Basil Bounces Back With Downy Mildew Resistant Cultivars

Basil downy mildew arrived in the U.S. (Florida) in 2007 and has been devastating Italian sweet basil crops in Maryland and other states ever since.

The disease (technically a water mold) can only survive on live basil plants so it does not overwinter outdoors in Maryland. The infection moves from southern states northward each summer.  Infected leaves turn yellow between major veins and this symptom eventually spreads across the leaf.  The characteristic sign of the pathogen appears as a fuzzy grayish-purple coating (sporangia) on the lower leaf surfaces.  Infected leaves eventually turn brown and plants collapse during warm, humid weather.

 

Spore structures
Spore structures (sporangia) of basil downy mildew on leaf undersides.

 

Resistance to the Rescue!

Thankfully, breeders have been busy developing resistant cultivars for this popular crop. Over the past two years Rutgers University has released four cultivars, ‘Obsession,’ ‘Devotion,’ ‘Passion,’ and ‘Thunderstruck’. An Israeli breeder developed ‘Prospera’ and Proven Winners came out with ‘Amazel,’ which is seed sterile and propagated from cuttings- so only available as plants.

 

Trials in Maryland

A limited field evaluation of four basil cultivars- three with reported resistance and one susceptible cultivar- was conducted during the 2019 growing season at three Maryland sites: Westminster, Finksburg, and Ellicott City (Central MD Research & Education Center).

Plants were established in the fourth week of May. Field observations of downy mildew symptoms were noted weekly. Plants were rated on a score of 0 – 10 with zero being free of disease. Disease ratings below were combined from the three sites.

BASIL August 10, 2019 Sept 3, 2019 Oct 7, 2019
‘Amazel’ 0 0 0
‘Prospera’ 0 0 0
‘Devotion’ 0 1 2
‘Obsession’ 0 1 2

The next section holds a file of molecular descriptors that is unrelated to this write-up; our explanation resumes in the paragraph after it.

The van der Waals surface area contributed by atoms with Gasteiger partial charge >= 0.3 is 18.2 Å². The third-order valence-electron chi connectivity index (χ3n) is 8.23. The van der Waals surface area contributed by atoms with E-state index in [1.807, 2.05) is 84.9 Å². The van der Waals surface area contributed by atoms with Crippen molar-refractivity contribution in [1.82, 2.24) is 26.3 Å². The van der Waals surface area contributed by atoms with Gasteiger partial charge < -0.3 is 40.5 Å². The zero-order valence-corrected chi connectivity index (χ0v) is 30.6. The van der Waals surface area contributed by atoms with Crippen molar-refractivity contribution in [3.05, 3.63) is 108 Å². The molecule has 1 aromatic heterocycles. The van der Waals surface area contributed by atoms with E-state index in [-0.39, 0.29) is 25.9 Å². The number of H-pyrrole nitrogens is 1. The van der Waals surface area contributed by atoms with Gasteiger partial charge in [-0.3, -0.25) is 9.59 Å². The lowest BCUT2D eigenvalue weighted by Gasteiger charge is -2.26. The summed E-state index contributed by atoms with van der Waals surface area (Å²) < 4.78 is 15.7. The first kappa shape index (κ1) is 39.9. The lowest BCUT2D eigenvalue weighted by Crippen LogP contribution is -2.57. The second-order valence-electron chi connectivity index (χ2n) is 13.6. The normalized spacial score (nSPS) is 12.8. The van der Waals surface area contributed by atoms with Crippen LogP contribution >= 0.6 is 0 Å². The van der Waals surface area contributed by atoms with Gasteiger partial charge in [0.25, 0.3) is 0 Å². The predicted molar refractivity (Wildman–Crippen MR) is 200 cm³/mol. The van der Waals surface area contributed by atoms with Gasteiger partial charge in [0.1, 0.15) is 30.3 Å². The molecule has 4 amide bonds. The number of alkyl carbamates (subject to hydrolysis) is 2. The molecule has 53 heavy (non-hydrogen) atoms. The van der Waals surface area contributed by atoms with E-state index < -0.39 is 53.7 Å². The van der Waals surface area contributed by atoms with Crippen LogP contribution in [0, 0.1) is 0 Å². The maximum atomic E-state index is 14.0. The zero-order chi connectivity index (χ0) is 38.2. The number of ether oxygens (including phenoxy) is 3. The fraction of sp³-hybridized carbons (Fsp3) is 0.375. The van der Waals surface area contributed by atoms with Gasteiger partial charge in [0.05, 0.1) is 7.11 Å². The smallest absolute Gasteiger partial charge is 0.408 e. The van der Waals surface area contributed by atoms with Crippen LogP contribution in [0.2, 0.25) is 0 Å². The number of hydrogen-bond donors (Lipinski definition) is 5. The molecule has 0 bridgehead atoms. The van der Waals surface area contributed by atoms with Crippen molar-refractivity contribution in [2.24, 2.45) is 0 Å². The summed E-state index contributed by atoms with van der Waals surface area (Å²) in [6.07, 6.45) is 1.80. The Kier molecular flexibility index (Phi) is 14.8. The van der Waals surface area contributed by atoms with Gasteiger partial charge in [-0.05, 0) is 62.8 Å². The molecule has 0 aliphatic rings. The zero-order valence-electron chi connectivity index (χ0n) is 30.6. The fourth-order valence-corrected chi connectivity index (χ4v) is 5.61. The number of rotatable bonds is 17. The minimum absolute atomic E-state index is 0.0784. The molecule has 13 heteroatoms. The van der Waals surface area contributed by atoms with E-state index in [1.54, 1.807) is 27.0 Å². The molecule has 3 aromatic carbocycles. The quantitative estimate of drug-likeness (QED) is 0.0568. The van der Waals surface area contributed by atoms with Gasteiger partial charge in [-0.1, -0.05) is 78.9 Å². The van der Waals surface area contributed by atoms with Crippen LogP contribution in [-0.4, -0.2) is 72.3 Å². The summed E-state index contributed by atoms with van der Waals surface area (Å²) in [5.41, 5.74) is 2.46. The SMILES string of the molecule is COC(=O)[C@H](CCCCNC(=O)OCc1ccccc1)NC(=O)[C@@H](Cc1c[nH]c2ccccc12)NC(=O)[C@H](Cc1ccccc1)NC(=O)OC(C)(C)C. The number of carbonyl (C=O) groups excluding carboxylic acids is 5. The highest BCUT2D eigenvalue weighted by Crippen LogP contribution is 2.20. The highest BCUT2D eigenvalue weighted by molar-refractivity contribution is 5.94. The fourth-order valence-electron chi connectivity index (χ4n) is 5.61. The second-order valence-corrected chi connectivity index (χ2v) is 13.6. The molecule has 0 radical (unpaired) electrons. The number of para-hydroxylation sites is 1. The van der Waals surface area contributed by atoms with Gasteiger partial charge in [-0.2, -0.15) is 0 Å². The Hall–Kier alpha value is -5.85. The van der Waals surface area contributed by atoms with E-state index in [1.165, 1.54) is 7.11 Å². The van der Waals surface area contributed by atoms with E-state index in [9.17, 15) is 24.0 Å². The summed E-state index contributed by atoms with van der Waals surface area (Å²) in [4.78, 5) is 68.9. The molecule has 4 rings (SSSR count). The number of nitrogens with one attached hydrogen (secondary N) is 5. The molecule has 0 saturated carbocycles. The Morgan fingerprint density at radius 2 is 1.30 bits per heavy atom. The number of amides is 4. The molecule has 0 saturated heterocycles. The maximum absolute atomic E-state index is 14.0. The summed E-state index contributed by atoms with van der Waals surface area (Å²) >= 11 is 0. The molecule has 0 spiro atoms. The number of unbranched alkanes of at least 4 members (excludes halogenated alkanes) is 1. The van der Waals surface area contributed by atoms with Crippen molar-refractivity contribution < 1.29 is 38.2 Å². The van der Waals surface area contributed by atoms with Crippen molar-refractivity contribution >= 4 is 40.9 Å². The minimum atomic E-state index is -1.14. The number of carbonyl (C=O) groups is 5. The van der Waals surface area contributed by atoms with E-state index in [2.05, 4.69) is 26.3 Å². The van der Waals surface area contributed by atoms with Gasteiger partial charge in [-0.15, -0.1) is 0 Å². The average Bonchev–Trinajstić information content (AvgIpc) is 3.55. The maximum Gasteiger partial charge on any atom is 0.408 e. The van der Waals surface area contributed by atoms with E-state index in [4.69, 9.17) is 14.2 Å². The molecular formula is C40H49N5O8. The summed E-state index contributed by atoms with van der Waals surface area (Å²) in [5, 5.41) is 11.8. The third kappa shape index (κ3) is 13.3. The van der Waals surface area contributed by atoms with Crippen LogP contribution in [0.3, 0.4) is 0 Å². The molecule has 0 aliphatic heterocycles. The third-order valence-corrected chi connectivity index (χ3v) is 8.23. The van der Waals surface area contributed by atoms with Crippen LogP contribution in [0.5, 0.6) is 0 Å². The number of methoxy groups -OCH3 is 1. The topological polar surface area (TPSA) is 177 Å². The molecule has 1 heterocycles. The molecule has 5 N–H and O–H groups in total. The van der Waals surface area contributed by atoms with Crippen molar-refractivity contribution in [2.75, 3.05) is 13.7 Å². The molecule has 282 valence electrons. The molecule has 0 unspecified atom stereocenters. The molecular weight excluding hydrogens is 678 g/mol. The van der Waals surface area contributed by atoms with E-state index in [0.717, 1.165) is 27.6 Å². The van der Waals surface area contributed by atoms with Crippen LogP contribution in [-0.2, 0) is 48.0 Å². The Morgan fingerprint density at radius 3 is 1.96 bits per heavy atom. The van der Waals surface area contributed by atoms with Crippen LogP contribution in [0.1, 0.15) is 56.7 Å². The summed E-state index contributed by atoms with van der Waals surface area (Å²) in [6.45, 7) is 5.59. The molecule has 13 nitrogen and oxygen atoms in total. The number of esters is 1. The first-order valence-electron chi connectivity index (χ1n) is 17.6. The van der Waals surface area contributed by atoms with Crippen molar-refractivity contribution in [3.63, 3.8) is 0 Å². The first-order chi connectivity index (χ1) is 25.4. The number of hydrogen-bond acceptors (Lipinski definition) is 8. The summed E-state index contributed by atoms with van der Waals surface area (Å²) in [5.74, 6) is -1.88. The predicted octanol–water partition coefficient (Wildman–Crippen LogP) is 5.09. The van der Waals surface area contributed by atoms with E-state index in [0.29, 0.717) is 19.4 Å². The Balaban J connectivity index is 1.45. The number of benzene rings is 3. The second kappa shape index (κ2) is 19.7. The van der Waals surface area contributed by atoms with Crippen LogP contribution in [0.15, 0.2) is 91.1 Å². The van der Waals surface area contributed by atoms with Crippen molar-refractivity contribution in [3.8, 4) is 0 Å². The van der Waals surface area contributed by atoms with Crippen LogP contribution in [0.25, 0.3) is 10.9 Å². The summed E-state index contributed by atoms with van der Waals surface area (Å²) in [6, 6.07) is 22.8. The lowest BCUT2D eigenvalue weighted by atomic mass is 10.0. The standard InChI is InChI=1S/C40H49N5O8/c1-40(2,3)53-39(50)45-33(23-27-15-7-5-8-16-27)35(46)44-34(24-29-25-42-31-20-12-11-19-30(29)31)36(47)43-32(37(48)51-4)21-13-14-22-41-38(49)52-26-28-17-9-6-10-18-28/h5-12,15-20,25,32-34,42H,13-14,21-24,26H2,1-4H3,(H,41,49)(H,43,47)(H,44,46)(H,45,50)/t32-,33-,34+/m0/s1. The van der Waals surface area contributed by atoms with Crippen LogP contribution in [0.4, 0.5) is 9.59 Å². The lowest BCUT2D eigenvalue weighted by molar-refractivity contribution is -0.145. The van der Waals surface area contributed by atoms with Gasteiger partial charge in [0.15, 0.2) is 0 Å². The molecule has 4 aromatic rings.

‘Aroma’ (susceptible cultivar) 5 9 10
Basil cultivars
Basil cultivars left to right ‘Amazel’, ‘Aroma,’ and ‘Prospera’ (8/15/19)

 

Obsession
Basil cultivar ‘Obsession” with mild downy mildew symptoms (9/5/2019)

Summary

Disease symptoms were first noted on August 10 on ‘Aroma,’ and progressed rapidly.  Observations of the resistant cultivars continued through October 8.  By September 3rd, downy mildew had caused very faint yellowing on the lower leaves of ‘Devotion’ and ‘Obsession’. In general, all the resistant basil cultivars performed quite well compared to the susceptible cultivar ‘Aroma’.  Mild disease symptoms on the Rutgers cultivars ‘Devotion’ and ‘Obsession’ did not progress; plant damage was very minor. Prospera’ and ‘Amazel’ never developed disease symptoms during the trial.

 

HGIC also received positive reports from UME Master Gardeners and other gardeners about the productivity and resistance to downy mildew of ‘Prospera,’ ‘Obsession,’ and ‘Devotion’.

 

Seed Availability

‘Devotion,’ ‘Obsession,’ and ‘Prospera’ seeds are sold by Johnny’s Seeds and High Mowing Seeds. Harris Seeds is carrying ‘Prospera’ seeds.

 

Other resistant cultivars: ‘Pesto Party’ has shown limited suppression of basil downy mildew (seeds available from Burpee Seeds). Be on the look-out in 2021 for the other new cultivars from the Rutgers breeding program, ‘Thunderstruck’ and ‘Passion,’ that show very good resistance to downy mildew.

 

Resources:

http://blogs.cornell.edu/livegpath/research/basil-downy-mildew/

 

https://plant-pest-advisory.rutgers.edu/an-introduction-to-rutgers-downy-mildew-resistant-sweet-basils-2/

 

By Jon Traunfeld and Dave Clement, Ph.D., Extension Specialists, UME

5 thoughts on “Basil Bounces Back With Downy Mildew Resistant Cultivars

  1. Sean Smith July 27, 2022 / 4:51 pm

    Are you able to harvest seeds from Prospera, Obsession, and/or Devotion and get the same Downy Mildew Distance in subsequent years?

  2. sean smith July 27, 2022 / 5:36 pm

    I needed to read the Rutgers resource posted at the end of the article and found the answer to my question. It states:

    Is basil downy mildew seed-borne?
    Research has shown that BDM can be detected on the surface of seed using real-time PCR methods, but this method does not detect whether the pathogen is viable or not. Grow-outs of infested basil seed have been somewhat mixed; with some research showing it may be possible and others showing it is not possible. More work needs to be done and as such in the interim, it is better to assume it could be seed-borne.. For commercial growers and home gardeners, seed should always be purchased from reputable seed companies and growers should not harvest and save their own seed for possible re-infestation as studies have shown that BMD is detected on the seed collected from DMR and susceptible basil varieties. Some companies now offer propriety seed treatment methods for basil seed. When purchasing seed, you should ask if the seed has been treated and/or certified free of BDM.

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